Tuesday is PISA Day

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The Organization for Economic Co-operation and Development (OECD) released the PISA 2012 data collection results today which summarize the results of tests given to 510,000 15-year-olds in 65 educational systems in reading, mathematics, and science.

A host of organizations are sponsoring PISA Day all day in Washington, D.C. - a series of panels and presentations discussing the results and policy implications. You can watch the action live on their website.

It will take some time for academics to dig into the raw data, but the initial findings are not exactly cause for celebration. Here are a selection of OECD's key findings for the United States:

  • Among the 34 OECD countries, the United States performed below average in mathematics in 2012 and is ranked 26th. Performance in reading and science are both close to the OECD average. The United States ranks 17th in reading and 21st in science. There has been no significant change in these performances over time. (All ranks in this bullet are the best estimates and could go up or down by 3 because of sampling and measurement errors.)

  • Just over one in four U.S. students do not reach the PISA baseline Level 2 of mathematics proficiency, a higher-than-OECD average proportion and one that hasn't changed since 2003. At the opposite end of the proficiency scale, the U.S. has a below-average share of top performers.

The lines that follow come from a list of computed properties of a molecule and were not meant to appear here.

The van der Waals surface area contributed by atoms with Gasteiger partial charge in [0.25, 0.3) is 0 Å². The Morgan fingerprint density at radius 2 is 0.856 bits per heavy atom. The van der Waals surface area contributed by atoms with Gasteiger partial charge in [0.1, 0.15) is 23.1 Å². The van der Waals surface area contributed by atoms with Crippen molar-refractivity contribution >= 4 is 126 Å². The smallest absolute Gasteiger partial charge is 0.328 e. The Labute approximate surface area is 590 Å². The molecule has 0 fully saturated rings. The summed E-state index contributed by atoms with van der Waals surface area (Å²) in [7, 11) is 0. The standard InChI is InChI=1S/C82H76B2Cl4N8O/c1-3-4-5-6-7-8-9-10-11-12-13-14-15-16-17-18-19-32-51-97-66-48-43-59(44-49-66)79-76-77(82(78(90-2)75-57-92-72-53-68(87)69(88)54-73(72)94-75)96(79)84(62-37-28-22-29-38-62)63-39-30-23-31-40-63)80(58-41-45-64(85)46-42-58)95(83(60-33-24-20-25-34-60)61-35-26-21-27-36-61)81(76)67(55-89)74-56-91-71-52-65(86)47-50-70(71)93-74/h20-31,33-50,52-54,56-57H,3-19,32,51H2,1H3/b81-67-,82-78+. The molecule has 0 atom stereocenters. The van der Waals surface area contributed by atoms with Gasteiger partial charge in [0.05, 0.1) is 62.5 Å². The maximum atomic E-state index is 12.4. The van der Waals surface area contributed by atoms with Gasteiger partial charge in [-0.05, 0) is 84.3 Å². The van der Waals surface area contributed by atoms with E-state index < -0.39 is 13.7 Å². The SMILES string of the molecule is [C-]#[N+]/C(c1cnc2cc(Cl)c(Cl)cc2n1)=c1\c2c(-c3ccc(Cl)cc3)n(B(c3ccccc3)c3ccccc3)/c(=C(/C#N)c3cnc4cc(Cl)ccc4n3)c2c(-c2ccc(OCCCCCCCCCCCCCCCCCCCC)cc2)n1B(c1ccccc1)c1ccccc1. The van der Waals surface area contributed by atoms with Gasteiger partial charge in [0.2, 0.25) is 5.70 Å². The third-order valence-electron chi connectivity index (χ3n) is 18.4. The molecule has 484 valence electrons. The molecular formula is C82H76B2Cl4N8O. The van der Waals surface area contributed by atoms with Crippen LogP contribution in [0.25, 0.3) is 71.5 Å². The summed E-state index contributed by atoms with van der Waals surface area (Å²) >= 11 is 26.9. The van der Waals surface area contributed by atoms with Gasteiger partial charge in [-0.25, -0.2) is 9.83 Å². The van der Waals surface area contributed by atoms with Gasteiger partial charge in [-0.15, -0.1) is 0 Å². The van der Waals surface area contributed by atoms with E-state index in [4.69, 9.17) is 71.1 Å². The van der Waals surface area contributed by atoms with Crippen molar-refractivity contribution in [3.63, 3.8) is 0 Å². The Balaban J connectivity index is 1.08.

• Students in the United States have particular weaknesses in performing mathematics tasks with higher cognitive demands, such as taking real-world situations, translating them into mathematical terms, and interpreting mathematical aspects in real-world problems. An alignment study between the Common Core State Standards for Mathematics and PISA suggests that a successful implementation of the Common Core Standards would yield significant performance gains also in PISA.

  • Socio-economic background has a significant impact on student performance in the United States, with some 15% of the variation in student performance explained by this, similar to the OECD average. Although this impact has weakened over time, disadvantaged students show less engagement, drive, motivation and self-beliefs.

  • Students in the U.S. are largely satisfied with their schools and view teacher-student relations positively. But they do not report strong motivation towards learning mathematics: only 50% of students agreed that they are interested in learning mathematics, slightly below the OECD average of 53%.